On the snowy march night that Bo Dietl invited Donny to his table at Rao’s, Dietl, the ex–New York City cop, explained, “This is the hottest fucking table in the world.” Rao’s is the Italian restaurant in East Harlem with a jukebox, five tables, six booths, and no reservations. People have weekly tables. Dietl, author of One Tough Cop and now head of his own security agency, has a Thursday table. “I put together a who’s-fucking-who table,” he says. He’s had Sumner Redstone, head of Viacom, and Ken Langone, co-founder of Home Depot, and Jack Welch, ex–GE CEO. Tonight, Steve Witkoff, owner of the Woolworth building and lots of other real estate, is there. So are top executives from Unilever North America and Donny, who met Dietl after the Unabomber blew up an ad exec. (Donny called Dietl for protection.) Since then, Dietl and Donny have become friendly, which Dietl explains this way: “Donny is a positive fucking guy. He’s not a negative motherfucker. I don’t suck his dick. He doesn’t suck my dick. But if Donny needs me, I’ll be on my fucking plane at 4 a.m.” Which, at Rao’s, naturally leads to a discussion of the best private planes.

“Boys from Queens,” says Dietl, punctuating that conversation. Like Donny, Dietl is from Queens. He sticks out his fist, looking for Donny’s.

As meatballs arrive, Dietl, who is built like a bulldog, slips off his suit jacket, made for him by Shelly the Tailor, to reveal a $450 Egyptian-cotton shirt, cuff links made by Mike the Russian, and a surprisingly attractive handgun fabricated by Glock. Donny, as usual, is dressed for a ballgame, the only person at Rao’s in jeans and T-shirt.

The table’s net worth this evening is probably in the neighborhood of half a billion dollars, but Dietl, the tough guy, is the featured attraction. He tells a story about Tokyo. “Seoul,” corrects Witkoff. “Whatever,” says Dietl, and then describes how he let two stiff Koreans in on the subtleties of “relationship-type” businessmen. “He zoomed her once and then he zoomed her again,” Dietl told the pair, which apparently broke the ice, beginning a days-long party, just as, at the table, it brings a roar of appreciative laughter.

“Bo’s a lounge act,” Donny explains with affection. When Dietl takes a break, the table loses focus. There’s some desultory business talk (“Stevie, how’s real estate?” asks Donny. “Dead,” says Witkoff), some desultory political talk (“You’re not going Republican on me?” Donny says to Dietl. “No,” says Dietl, whose photograph with George H. W. Bush hangs on the wall).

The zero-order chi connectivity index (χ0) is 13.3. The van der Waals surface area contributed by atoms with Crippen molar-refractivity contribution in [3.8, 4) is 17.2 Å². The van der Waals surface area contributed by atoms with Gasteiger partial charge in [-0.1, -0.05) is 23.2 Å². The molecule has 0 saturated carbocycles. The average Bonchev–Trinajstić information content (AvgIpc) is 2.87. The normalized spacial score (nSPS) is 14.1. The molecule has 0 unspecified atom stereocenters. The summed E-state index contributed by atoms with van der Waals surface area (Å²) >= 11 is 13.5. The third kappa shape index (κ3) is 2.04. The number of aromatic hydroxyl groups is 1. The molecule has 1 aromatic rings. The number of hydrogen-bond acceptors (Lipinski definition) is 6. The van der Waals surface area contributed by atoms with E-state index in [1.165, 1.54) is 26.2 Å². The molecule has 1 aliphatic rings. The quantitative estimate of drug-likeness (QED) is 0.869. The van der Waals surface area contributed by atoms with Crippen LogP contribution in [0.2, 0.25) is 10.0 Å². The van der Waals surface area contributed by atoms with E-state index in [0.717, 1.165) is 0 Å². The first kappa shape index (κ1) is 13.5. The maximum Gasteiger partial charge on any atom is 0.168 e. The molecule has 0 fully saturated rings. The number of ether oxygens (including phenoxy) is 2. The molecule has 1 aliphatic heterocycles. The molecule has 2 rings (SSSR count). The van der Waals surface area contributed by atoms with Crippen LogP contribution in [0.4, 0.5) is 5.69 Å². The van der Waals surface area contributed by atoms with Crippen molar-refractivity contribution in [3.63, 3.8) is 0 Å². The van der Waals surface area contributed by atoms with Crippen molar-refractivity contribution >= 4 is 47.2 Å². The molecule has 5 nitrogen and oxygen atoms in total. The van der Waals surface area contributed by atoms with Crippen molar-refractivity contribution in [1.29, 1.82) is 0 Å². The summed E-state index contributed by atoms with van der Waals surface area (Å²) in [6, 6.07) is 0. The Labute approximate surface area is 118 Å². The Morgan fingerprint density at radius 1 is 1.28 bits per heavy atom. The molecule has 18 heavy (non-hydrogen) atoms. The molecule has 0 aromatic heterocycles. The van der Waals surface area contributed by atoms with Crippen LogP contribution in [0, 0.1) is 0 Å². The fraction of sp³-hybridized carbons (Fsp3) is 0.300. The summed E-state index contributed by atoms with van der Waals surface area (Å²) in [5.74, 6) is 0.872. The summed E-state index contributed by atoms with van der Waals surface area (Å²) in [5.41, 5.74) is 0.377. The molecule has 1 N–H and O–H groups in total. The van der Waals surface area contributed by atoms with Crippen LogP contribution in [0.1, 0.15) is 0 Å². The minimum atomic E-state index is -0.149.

One subject, though, brings the table to attention: the talk show.

“I heard about it just today,” Witkoff confides appreciatively. The table wants to know everything. TV, clearly, is more exciting than advertising or real estate or consumer goods.

And no doubt that’s part of the answer to that CNBC producer’s question. If Donny is looking for a larger stage, one where Donny can be Donny, then TV is unavoidable. In fact, Donny never really struggled with why he should do a TV show. Donny posed the question differently: “Why the fuck shouldn’t I be on TV?”

At Dietl’s table, Donny’s brassiness resurfaces. “It’s going to be a great fucking show,” he says. He reaches across the table. He could see them both being on the program—“Stevie for real estate, Bo for security”—says Donny.

"Guys from Queens,” says Dietl, looking for Donny’s fist with his own.

Later, Dietl will say, "When he goes on TV, we got to get him dressed up a little.” He thinks for a moment, then suggests: "I could get him over to Shelly the Tailor, who could fix him up real fast.”

By the time Dietl figures this out, Donny has already left. His driver is outside. It’s only ten o’clock, but then Stacy’s waiting at home. Plus, Donny’s in a mood. He’s been drinking vodka. And now, as the SUV plows through the unlikely March snow, another thought occurs to him: "Why the fuck shouldn’t I be mayor?”

He’d be great at it, he’s sure. He loves the city. He looks at his reflection in the window. "I would take half my fortune,” he says. As his driver speeds through a snow-quiet city, he seems to let himself imagine that stage for an instant. Then Donny pulls back. It’s a thought. "Let’s see what happens with the TV show,” he says.